Another new face, Aldo Montoya, came out at #21. Aldo was former jobber PJ Walker with an interesting getup on. At least they were churning the roster a bit? I don’t know. And that churn continued to show itself as #22 was Henry Godwinn, a pissed off hog farmer. This Rumble may feature the highest number of debuts since the early editions. Godwinn was once known as Shanghai Pierce in WCW and was a solid enough pickup for the mid card. Billy Gunn entered at #23 and Bart followed at #24, showing that they were now healthy and ready for their big tag title match the next night. The ring was starting to fill back up for the final push as we started to reach the home stretch. At #25, former WWF Champion Bob Backlund confidently headed out, however just like earlier, Bret Hart showed up and beat the snot out of his rival as receipt for the attack earlier. And Baclund met the same fate as Owen, getting immediately clotheslined to the floor as soon as he entered. And as that happened, Steven Dunn showed up at #26 just like his buddy Well entered as Owen was chucked before. That is some…well done symmetry. And it was also pretty stupid yet again, as this match was starved for star power. The legendary Dick Murdoch got a token slot at #27 and Vince praises him for his legacy, reminding us he was once WWF Tag Team Champion alongside the late Adrian Adonis. Adam Bomb entered at #28, late again like last year. We will see if his run is equally as disappointing as that was. Godwinn almost was able to pitch out Michaels as Fatu ran in at #29. Mantaur was dumped out, ending a decent enough run. And we say farewell to the big moose as this is his only PPV appearance. Crush entered at #30, popping back up after some time off to close out 1994.

Crush and Murdoch would shove both Gunns out to the floor as the field trimmed down for the final stretch. Dunn would follow. We haven’t noted it in a while, but both Bulldog and Michaels are still going strong after being the first two in. Murdoch had Michaels teetering but Luger made the save for some unknown reason. Lawler even questioned that one. And with disappointment in his voice, McMahon called the elimination of “one of the favorites” Adam Bomb. Another sad showing for the big man. Montoya got flung out by Michaels, who again got saved by Luger after Murdoch nearly shoved him out. After a nice showing by Dick, Godwinn was able to push him to the floor, narrowly avoiding elimination himself and leading us to the final five. Michaels would charge at Bulldog and Luger, nearly getting himself eliminated in the same fashion as a year ago when he did the same thing at the end. Luger would dump Godwin, leaving himself, Bulldog, Michaels and Crush as the final four. Michaels and Crush would team up to toss Luger, ending his chance at rehabbing his image a bit and still now maintaining the choker label. The two worked over Bulldog, until Crush turned on Shawn and tried to slam him out. Shawn held on until Bulldog charged and clotheslined the big man out, leaving us with our first two entrants as the last for the first time ever. Bulldog ran right through Michaels, beating him around the ring before clotheslining him out to the floor…to win the match? Michaels hung on to the ropes but Bulldog’s music played and Vince proclaimed him the winner. However, as he celebrated, Michaels came in and knocked him to the floor to officially win the bout. Video replay would show that Shawn hung on to the top rope and only had one foot touch the floor, meaning he was never eliminated. That was a cool finish that didn’t linger too long. I am glad it wrapped quickly and lasted just long enough to make you wonder what was going on. So, the big time push for Shawn Michaels is finally here after three years of build and promise. This Rumble was clearly his to win and he got the job done, setting himself up to clash with his former buddy Diesel at WrestleMania. As Michaels celebrated, Pam Anderson made weird faces and rolled her eyes before running out of the ring quickly. She will be back. As will Shawn. This was a fun Rumble that was only hampered by its supremely weak field. The pacing, action and crowd were all pretty good and if there had been a few more legit contenders in there, it could have rated pretty highly overall. Grade: ***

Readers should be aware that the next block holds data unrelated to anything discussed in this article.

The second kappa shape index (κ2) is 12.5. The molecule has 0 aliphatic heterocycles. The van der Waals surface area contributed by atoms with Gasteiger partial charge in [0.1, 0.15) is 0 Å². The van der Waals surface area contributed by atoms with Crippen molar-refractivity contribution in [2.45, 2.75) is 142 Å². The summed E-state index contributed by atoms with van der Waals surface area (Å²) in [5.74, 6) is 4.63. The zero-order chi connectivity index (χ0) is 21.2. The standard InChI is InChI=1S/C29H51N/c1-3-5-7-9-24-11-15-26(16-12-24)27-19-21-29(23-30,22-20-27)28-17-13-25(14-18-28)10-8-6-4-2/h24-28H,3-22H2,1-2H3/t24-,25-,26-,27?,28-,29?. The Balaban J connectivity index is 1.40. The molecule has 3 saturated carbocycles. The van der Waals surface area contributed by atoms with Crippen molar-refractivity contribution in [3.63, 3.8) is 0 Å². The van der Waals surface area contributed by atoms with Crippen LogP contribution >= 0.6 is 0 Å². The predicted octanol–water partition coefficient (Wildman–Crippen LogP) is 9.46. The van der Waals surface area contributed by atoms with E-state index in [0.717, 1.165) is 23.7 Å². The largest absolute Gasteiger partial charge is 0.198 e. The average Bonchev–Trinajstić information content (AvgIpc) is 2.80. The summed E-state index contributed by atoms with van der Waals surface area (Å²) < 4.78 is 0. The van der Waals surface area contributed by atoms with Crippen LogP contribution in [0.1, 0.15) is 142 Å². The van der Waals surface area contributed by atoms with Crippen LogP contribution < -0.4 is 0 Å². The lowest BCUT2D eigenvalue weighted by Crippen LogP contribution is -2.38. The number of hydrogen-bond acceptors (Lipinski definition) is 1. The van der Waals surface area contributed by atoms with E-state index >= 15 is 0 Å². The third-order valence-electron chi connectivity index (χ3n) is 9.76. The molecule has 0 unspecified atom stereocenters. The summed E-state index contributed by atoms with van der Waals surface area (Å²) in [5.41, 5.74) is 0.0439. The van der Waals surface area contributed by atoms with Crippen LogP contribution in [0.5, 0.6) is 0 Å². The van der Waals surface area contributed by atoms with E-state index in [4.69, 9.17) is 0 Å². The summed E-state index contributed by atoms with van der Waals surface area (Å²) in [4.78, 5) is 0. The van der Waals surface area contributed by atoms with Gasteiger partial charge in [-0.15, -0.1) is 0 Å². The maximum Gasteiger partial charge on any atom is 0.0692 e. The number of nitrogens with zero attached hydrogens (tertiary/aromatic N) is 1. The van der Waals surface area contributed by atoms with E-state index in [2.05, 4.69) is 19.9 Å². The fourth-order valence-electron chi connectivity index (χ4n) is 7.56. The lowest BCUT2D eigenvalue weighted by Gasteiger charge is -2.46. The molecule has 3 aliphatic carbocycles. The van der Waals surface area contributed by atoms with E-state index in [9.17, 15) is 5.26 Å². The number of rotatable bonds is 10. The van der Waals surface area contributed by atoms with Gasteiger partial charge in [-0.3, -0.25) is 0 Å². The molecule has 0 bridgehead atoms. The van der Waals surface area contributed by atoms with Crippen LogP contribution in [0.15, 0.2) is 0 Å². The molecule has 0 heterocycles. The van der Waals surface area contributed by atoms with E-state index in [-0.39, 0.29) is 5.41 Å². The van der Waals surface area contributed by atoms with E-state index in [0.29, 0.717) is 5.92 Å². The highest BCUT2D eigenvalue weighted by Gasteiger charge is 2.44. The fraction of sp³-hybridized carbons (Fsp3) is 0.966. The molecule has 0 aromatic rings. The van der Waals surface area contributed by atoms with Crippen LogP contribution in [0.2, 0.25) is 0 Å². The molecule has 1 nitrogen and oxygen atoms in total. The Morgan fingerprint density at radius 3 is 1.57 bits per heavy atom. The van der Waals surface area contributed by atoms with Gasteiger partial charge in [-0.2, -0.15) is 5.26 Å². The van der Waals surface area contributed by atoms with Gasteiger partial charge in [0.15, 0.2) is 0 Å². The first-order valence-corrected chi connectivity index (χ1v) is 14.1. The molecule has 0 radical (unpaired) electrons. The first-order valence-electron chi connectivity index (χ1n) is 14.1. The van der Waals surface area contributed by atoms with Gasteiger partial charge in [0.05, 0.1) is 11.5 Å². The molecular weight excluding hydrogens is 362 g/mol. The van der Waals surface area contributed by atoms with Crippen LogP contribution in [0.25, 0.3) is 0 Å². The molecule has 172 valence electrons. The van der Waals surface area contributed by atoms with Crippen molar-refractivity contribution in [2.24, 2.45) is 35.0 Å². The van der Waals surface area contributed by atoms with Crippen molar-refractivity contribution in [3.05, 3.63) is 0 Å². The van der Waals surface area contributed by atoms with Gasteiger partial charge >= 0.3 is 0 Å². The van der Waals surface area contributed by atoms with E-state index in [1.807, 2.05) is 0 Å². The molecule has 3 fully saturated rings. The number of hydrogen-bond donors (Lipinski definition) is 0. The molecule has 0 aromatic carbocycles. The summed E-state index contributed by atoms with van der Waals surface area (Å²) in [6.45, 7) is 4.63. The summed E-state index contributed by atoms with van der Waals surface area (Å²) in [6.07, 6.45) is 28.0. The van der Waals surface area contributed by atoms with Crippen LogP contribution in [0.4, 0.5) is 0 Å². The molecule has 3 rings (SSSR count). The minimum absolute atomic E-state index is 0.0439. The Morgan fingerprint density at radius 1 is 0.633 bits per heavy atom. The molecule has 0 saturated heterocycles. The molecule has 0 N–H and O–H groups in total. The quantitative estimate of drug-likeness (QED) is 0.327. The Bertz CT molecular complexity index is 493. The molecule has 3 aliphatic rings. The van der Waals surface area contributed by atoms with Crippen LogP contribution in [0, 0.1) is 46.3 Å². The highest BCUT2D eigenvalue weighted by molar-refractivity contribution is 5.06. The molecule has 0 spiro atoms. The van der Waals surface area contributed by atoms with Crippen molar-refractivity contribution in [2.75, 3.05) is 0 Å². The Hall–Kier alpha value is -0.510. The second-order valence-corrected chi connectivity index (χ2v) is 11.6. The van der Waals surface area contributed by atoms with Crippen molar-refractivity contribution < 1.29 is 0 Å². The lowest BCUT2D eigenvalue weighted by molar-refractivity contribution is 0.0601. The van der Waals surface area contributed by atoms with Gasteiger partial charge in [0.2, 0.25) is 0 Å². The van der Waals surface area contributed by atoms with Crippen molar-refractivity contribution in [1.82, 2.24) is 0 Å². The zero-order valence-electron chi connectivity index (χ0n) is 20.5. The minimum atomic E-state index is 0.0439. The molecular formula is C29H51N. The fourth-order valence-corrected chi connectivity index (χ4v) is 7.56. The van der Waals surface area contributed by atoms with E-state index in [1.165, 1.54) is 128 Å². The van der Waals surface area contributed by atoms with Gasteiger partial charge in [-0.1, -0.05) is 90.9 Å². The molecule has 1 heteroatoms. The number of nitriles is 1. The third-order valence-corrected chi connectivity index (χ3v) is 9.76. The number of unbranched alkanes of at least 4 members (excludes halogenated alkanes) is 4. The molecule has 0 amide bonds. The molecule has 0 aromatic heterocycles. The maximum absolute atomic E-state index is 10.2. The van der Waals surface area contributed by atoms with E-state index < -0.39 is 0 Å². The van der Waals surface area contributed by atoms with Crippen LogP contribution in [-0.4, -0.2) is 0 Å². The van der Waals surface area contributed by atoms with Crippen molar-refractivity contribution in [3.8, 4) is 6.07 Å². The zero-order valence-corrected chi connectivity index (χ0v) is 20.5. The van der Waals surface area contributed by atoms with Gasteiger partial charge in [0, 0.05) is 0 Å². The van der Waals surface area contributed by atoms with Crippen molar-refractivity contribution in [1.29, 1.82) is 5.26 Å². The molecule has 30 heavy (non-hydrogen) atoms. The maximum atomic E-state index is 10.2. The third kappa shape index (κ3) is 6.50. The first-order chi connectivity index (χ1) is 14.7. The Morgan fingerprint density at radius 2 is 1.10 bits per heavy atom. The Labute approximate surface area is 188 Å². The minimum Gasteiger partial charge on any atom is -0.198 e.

Final Analysis

Scott: History dictates that this is going to be a very rough year in PPV history. On the other hand this is also what you call a “cherry picking” year. There may not be one show that you sit back and go “Wow that show was awesome” but more like “That show was mostly crap, but there was a gem or two.” This show had a gem or two but not much else. The opener was fun and told a good story of how being a tough guy cost Razor Ramon his IC Title. It’s a big win for Jeff Jarrett and one that was definitely needed. The WWF Title match had the potential to be something really good but all the outside booking in the last few minutes ruined it. The Rumble itself was a showcase for Shawn Michaels, nothing more. Does Bigelow shoving Lawrence Taylor mean anything? Stay tuned to find out. Overall it’s a pretty 50/50 show that might be closer to the down side of the middle. Final Grade: C-

Justin: This really is a surprisingly good PPV. I know this year has a stigma as does this show, mainly thanks to the weak Rumble field and shortened intervals, but there was a lot here to enjoy. The undercard was very good, with three really good title matches. Taker/IRS was shaky, but not bad enough to drag down the rest of the show. I really liked the Ramon/Jarrett bout and the title switch was well done. Bret Hart and Diesel delivered another really strong WWF Title match, kicking off Diesel’s reign in a positive way. The tag match was a lot of fun too, capped by the big showdown between Bigelow and LT. The Rumble is littered with low level jobbers that had no chance, but it at least moved at a really quick and crisp pace with really no wasted time. There were some booking mixups, specifically around Owen and Backlund, but they went by the book and had Michaels win, which was absolutely the right choice. No shenanigans, no swerves, just smart, logical booking. And it went a long way towards making this a strong PPV outing to open up the year. Everyone worked hard, everything made sense, and we got progression towards WrestleMania. Can’t ask for much more as we head towards Hartford. Final Grade: B